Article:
In Lance v. Barbara Senior (1967), 36 Ill.2d 516, the Supreme Court refused to follow the Kahn case in the case of a child invitee who was a hemophiliac and injured playing with a needle. The court stated therein on page 518:
"After the event, hindsight makes every occurrence foreseeable, but whether the law imposes a duty does not depend upon foreseeability alone. The likelihood of injury, the magnitude of the burden of guarding against it and the consequences of placing that burden upon the defendant, must also be taken into account."
In Driscoll v. C. Rasmussen Corp. (1966), 35 Ill.2d 74, after citing the Kahn case, the Supreme Court stated at page 78:
"* * * The injury must be the natural and probable result of a negligent act or condition and be of such a character as an ordinarily prudent person ought to have foreseen as likely to occur as a result of the negligence." * * *
In Landman v. M. Susan and Associates Inc. (1965), 63 Ill. App.2d 292, 211 N.E.2d 407, we find one of many Illinois cases involving the throwing of sand where a trespassing minor was injured. The court in that case again held that sand in itself was not per se dangerous.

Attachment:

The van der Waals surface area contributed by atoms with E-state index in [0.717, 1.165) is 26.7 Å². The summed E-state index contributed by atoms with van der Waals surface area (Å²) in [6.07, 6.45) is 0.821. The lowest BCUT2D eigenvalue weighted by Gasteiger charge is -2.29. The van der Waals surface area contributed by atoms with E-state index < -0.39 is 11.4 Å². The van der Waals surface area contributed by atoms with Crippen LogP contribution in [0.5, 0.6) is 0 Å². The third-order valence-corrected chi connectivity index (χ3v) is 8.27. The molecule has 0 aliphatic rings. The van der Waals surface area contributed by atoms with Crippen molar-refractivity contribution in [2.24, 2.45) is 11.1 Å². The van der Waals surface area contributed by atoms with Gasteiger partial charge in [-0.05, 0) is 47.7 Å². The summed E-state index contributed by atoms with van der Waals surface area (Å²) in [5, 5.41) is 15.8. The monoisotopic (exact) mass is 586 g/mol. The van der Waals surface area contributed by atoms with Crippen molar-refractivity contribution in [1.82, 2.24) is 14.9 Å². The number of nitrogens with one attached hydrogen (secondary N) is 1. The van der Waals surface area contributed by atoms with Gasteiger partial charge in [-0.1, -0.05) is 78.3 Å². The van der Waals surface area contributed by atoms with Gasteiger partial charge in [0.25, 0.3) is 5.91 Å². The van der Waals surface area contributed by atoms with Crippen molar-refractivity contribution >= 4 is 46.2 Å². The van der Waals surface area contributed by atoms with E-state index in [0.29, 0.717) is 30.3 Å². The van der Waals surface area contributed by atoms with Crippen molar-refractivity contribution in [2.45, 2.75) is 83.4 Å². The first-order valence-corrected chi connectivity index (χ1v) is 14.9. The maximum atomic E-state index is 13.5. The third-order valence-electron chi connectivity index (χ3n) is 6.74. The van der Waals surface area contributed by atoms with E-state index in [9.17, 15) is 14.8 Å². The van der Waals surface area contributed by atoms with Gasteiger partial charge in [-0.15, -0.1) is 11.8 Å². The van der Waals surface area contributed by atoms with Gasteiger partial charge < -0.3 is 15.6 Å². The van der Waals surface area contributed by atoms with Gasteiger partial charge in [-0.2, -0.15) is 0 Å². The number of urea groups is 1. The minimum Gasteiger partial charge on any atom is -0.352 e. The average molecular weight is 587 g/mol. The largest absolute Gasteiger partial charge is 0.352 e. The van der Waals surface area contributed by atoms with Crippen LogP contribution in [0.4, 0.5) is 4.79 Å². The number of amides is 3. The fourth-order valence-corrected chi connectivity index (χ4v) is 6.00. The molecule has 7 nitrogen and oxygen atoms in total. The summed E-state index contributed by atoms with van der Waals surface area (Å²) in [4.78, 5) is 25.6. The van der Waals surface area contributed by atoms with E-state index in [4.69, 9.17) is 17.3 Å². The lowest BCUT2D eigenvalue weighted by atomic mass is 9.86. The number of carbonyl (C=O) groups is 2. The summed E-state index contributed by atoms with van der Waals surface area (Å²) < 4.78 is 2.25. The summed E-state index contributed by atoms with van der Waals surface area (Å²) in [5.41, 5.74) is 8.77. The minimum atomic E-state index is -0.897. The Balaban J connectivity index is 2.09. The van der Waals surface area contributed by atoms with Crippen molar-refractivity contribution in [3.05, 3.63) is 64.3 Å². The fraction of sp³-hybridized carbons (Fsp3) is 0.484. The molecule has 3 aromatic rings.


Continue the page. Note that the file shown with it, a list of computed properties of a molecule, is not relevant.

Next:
• 2, 3 The law regarding injury to children who frequent premises owned by third parties was reiterated by the Supreme Court in Donehue v. Duvall (1968), 41 Ill.2d 377, 378-379, wherein it stated:
"One in possession or control of premises frequented by small children has an obligation not to maintain conditions which may be dangerous or hazardous to them. Because of their immaturity young children are often incapable of appreciating the risk involved, and where the owner or person in possession knows that young children habitually frequent the vicinity, he has a duty to exercise due care to remedy the condition or otherwise protect them from injury resulting from it. [Citations omitted.] But he cannot be required to protect them against every possibility of injury."
The court went on to state that a landowner is not liable unless the injury could have been foreseen or reasonably anticipated and that there is no foreseeability of harm unless the objects which caused the injury are inherently dangerous.